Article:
Roger Querrin was determined to face the curse that has plagues his family so is determined to spend the night in a locked and guarded room. Guess what normally happens to people in the family who did that? And despite Querrin’s brother Peter enlisting amateur detective Algy Lawrence to help protect Roger, it’s rather inevitable that Roger ends up stabbed in the back in a room securely sealed from the inside and guarded on all sides.
When a second similar impossible murder takes place, Algy is seemingly at a complete loss as to how the murderer could have possible gained access to the victims – and escaped without being spotted – presuming, of course, that someone hasn’t managed to whistle up the devil himself.
Derek Smith only had this one locked room mystery published in his day, but wrote two others which have been released in a single edition, The Derek Smith Omnibus by those nice folks at Locked Room International, as well as individually. But let me start with a moan.
The Kindle edition is annoying. I’ve noticed before that the LRI kindle editions don’t have a working chapter index – this can be a pain, but it’s not the end of the world. But when there seems to be no way to jump to a particular book in a file that contains three different works along with other bits and bobs, then the lack of such navigations is really annoying. Hopefully this can be fixed with future titles.
But back to the book – I’ll take a look at the others, Come To Paddington Fair and Model For Murder at some point in the future – and it deserves it reputation as a something of a classic.
It’s a lively read, only getting a little bogged down towards the middle, before picking up speed again thereafter. The solution is a little complex but still clear and Smith lays out the clues for the reader, doing a good job of showing how Algy worked everything out from what was presented, although I doubt many people would spot it the first time round.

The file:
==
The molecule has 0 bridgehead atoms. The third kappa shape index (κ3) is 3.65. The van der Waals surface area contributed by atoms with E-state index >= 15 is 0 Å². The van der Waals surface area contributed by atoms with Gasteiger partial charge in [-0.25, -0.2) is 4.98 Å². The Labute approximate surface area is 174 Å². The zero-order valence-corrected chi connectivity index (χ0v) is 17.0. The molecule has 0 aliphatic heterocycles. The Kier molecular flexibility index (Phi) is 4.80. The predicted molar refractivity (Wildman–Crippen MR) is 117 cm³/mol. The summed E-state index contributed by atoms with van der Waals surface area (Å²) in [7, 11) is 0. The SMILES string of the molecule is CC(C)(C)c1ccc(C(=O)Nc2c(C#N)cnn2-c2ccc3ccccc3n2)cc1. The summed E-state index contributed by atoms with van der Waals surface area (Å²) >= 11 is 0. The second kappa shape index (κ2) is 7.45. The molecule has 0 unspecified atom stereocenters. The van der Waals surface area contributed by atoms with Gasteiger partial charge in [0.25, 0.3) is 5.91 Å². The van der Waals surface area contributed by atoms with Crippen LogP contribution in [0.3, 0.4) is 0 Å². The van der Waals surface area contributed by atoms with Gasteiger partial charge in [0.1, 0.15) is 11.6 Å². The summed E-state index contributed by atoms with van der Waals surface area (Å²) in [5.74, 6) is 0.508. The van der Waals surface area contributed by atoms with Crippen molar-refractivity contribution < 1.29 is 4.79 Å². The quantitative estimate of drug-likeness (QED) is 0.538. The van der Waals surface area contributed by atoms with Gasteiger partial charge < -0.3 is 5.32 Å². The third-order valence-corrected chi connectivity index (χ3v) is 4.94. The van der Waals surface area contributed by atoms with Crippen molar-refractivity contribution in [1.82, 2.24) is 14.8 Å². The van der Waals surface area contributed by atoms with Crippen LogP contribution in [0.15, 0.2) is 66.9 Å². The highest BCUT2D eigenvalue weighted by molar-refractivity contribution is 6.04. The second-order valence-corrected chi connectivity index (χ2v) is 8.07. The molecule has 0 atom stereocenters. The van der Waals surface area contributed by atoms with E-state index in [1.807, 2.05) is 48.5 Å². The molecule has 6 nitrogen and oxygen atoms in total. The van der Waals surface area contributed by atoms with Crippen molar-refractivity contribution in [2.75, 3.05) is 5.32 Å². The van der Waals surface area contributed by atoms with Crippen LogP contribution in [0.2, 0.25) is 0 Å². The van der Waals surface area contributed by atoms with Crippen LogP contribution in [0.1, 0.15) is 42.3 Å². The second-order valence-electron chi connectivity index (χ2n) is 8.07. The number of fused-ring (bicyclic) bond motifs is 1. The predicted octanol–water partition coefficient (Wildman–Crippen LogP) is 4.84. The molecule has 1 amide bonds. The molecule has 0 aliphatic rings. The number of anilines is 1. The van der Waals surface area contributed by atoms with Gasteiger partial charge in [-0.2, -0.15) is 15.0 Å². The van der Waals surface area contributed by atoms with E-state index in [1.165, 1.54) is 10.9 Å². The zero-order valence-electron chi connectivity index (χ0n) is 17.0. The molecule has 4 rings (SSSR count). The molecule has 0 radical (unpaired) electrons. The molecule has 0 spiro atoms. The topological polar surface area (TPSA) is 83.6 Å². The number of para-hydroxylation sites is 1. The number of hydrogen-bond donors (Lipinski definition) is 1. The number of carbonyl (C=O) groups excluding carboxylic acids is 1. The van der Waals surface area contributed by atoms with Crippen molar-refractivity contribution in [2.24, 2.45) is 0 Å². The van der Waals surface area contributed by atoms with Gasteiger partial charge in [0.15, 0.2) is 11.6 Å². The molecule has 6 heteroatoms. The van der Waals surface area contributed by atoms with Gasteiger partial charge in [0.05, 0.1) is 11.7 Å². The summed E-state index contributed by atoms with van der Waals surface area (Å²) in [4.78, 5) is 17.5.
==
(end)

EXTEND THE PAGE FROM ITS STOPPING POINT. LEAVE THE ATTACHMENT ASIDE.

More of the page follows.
It is an atmospheric read, despite never really playing up the supernatural elements – while we wouldn’t expect Algy to believe that evil spirits were involved, you might expect, for example, Peter, who after all summoned protection for his brother, to espouse a supernatural theory, but despite the impossibility of Roger’s death, the legend that he was in danger from basically fades from the narrative. Having said that, the book does invoke what is probably my least favourite crime fiction trope and yet does enough to get away with it, possibly the only time that I’ve seen it work convincingly.
One oddity though – there are plenty of references to the classic works of detective fiction throughout the story, as Algy seems to have read and memorised everything, but it seems that one set of stories, those of The Great Merlini, are based on real events, in this universe at least.
Definitely a classic that needs to be more widely read and a real shame that Smith never published anything further, but on the strength of this, I’ll be taking a look at Come To Paddington Fair very soon. Highly Recommended.
For more on Derek Smith and the book, do take a look at Patrick’s post over at At The Scene Of The Crime – far more informative than what I’ve just written.